The better corporations out there, and I like to think this includes the majority of family owned corporations, understand the real and measurable value of their human resources.
Moreover, many of the smaller, truly local companies do not bother with terms like "human resources" when talking about their co-workers.
Terms like "human resources" remind me of those notorious big-business employee "flow charts" often mandated by dooless wannabes with no worthwhile purpose on this planet.
"So," the mid-manager might begin yet another time-wasting meeting, "Let's talk about your human resources as they pertain to this year's flow chart. How are your direct reports measuring up?"
To which any reasonable person would respond, "What is a 'direct report?'"
As it turns out, "direct report" is another term for a "human resource;" i.e., someone who could appear on the latest "flow chart" with absolutely no identity whatsoever. Just an anonymous line-item entry in the latest budget.
And some corporations wonder why nobody gives a spit.
A far better approach to a successful business, it seems to me, would be to show some degree of appreciation to those who've helped establish and maintain said business.
Good businesses recognize good employees. Good businesses understand that these people are not "direct reports," they are co-workers.
Good businesses stand and deliver on their own merits. They do not steal or "borrow" from other businesses.
And, Lord knows, they don't have mid-level hacks waste everybody's time with asinine meetings just to hear themselves speak to human resources and direct reports who are obligated to listen.
At an Ohio Board of Regents meeting in Columbus several years ago, I heard former Regents Chancellor Rod Chu (I think that was his name) say that a board meeting was often little more than a group of people sitting in a room, admiring a problem. (Or something like that.)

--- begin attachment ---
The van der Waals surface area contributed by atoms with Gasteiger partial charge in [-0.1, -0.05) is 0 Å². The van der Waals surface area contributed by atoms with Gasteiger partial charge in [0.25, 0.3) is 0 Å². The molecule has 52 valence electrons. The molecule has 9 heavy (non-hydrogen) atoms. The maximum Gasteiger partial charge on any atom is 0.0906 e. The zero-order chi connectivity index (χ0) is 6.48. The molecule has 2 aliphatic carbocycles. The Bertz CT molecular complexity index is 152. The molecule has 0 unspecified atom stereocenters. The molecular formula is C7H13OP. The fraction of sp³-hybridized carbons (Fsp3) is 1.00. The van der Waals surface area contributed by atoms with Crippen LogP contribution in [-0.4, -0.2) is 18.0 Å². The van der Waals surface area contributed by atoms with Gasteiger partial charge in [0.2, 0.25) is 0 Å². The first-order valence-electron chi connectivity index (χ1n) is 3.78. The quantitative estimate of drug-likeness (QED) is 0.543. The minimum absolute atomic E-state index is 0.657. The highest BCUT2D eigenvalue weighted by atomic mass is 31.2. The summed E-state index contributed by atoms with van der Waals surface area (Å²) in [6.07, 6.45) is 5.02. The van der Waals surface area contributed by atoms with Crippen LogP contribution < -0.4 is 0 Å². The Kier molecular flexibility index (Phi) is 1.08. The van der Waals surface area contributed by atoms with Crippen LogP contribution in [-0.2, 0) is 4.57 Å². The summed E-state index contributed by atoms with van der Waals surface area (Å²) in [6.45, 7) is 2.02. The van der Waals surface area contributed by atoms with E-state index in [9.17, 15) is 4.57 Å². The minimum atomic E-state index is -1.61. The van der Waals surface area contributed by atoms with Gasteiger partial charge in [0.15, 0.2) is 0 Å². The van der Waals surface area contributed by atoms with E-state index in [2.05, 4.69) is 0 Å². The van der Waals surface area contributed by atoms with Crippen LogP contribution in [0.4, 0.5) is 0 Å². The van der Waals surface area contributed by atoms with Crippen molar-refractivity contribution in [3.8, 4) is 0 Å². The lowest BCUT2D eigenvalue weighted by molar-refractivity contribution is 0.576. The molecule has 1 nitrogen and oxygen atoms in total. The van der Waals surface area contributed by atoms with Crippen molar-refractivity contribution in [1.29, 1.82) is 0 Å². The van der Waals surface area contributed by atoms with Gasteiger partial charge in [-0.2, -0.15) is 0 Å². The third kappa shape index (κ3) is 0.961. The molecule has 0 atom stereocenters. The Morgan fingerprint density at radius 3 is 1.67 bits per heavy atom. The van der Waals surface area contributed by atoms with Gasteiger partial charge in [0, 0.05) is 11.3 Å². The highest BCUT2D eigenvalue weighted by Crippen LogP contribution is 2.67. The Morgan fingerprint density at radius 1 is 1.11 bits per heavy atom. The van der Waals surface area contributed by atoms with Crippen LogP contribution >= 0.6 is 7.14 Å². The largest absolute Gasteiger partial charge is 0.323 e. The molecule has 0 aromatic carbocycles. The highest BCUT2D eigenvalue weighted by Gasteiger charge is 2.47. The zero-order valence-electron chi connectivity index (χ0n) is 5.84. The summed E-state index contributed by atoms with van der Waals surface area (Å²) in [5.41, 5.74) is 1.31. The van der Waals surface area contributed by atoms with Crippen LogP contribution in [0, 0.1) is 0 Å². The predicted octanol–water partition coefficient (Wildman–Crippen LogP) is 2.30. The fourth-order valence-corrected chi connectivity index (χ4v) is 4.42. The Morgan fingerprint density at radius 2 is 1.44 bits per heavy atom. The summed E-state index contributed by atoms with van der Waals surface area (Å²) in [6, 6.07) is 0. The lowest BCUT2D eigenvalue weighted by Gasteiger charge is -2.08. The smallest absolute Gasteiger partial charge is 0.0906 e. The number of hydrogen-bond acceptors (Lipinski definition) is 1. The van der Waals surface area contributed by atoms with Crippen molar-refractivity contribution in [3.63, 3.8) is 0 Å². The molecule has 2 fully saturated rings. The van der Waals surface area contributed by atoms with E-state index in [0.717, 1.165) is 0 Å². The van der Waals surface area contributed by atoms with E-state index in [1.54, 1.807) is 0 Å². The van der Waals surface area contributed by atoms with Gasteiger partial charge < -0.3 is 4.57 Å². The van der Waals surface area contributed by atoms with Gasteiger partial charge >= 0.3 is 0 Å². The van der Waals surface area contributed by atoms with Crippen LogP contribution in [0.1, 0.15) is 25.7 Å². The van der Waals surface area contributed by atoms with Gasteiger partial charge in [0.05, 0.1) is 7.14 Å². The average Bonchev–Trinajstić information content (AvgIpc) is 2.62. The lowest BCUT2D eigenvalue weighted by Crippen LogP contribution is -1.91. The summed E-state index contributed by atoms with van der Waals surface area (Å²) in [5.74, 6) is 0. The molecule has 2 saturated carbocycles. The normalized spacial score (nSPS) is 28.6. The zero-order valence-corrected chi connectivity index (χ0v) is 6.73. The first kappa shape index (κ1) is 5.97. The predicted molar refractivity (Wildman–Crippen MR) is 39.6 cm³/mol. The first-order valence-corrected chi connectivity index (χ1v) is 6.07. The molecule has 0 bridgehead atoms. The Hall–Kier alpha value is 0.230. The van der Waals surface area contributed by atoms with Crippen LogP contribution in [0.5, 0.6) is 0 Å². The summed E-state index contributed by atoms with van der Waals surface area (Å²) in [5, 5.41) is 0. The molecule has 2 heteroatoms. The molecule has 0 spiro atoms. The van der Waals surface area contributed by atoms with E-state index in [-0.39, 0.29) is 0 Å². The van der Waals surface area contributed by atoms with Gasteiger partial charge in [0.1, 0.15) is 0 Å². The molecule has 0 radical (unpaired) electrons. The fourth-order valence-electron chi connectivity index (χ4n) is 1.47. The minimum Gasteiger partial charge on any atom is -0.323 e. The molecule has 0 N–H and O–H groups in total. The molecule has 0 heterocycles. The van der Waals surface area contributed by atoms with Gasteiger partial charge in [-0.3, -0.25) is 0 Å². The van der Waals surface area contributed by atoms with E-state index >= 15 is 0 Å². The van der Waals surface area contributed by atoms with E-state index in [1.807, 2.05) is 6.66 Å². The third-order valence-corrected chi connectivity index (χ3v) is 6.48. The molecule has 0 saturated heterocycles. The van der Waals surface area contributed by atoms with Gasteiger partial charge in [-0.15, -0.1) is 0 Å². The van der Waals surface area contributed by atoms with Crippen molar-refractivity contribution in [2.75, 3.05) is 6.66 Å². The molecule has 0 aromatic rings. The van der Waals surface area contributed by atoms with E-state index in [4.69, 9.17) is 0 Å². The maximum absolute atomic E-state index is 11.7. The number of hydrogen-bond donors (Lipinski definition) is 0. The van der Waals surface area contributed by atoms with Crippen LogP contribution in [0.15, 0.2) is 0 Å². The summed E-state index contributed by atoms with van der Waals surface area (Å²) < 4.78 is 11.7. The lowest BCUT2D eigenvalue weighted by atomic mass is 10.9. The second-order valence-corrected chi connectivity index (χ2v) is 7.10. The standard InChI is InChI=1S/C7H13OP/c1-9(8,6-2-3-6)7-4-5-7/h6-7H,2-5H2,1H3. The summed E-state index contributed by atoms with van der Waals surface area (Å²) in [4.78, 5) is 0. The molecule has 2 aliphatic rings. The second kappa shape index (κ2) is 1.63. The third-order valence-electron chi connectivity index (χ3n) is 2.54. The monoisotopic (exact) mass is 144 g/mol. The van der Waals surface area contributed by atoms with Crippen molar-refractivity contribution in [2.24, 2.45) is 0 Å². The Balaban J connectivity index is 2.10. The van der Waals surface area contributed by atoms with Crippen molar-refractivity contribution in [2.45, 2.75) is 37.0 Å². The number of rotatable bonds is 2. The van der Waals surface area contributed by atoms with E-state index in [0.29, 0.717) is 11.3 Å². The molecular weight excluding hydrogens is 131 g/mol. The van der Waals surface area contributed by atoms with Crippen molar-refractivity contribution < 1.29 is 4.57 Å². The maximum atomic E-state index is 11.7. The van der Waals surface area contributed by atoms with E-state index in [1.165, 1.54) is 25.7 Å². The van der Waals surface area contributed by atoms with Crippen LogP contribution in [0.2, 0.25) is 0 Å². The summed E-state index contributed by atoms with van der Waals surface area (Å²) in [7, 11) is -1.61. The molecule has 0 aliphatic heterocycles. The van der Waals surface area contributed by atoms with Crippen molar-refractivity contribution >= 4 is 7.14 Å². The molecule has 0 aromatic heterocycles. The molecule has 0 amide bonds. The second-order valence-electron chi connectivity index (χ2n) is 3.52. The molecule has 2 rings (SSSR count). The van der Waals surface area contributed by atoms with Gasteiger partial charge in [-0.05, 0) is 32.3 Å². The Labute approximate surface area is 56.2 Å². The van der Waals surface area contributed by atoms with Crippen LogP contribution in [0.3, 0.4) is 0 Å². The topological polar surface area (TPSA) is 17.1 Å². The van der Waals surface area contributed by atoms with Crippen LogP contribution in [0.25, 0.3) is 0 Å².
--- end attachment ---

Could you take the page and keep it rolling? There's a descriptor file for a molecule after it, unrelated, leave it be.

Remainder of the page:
Speaking of meetings, in a recent online column, Helen Roush, the vice president of Communications Sciences at Paperitalo Publications, asked the following rhetorical questions:
Have you ever attended a business meeting that seemed to go on forever, seemed pointless or boring? Have you ever attended a meeting that became a free for all or turned into nothing more than a "bitch session?" Have you ever seen a business meeting less controlled than an elementary school recess or where personal attacks broke out?
Obviously, Helen has been there and is all-too familiar with the process.
The best corporations - and the ones that people want to work with - are those that appreciate their co-workers' efforts and do not waste
And they don't do employee flow charts.
Rory Ryan is Senior Editor, North American Desk, at Paperitalo Publications and the owner of The Highland County Press in Hillsboro, Ohio. He can be reached by email at firstname.lastname@example.org or email@example.com.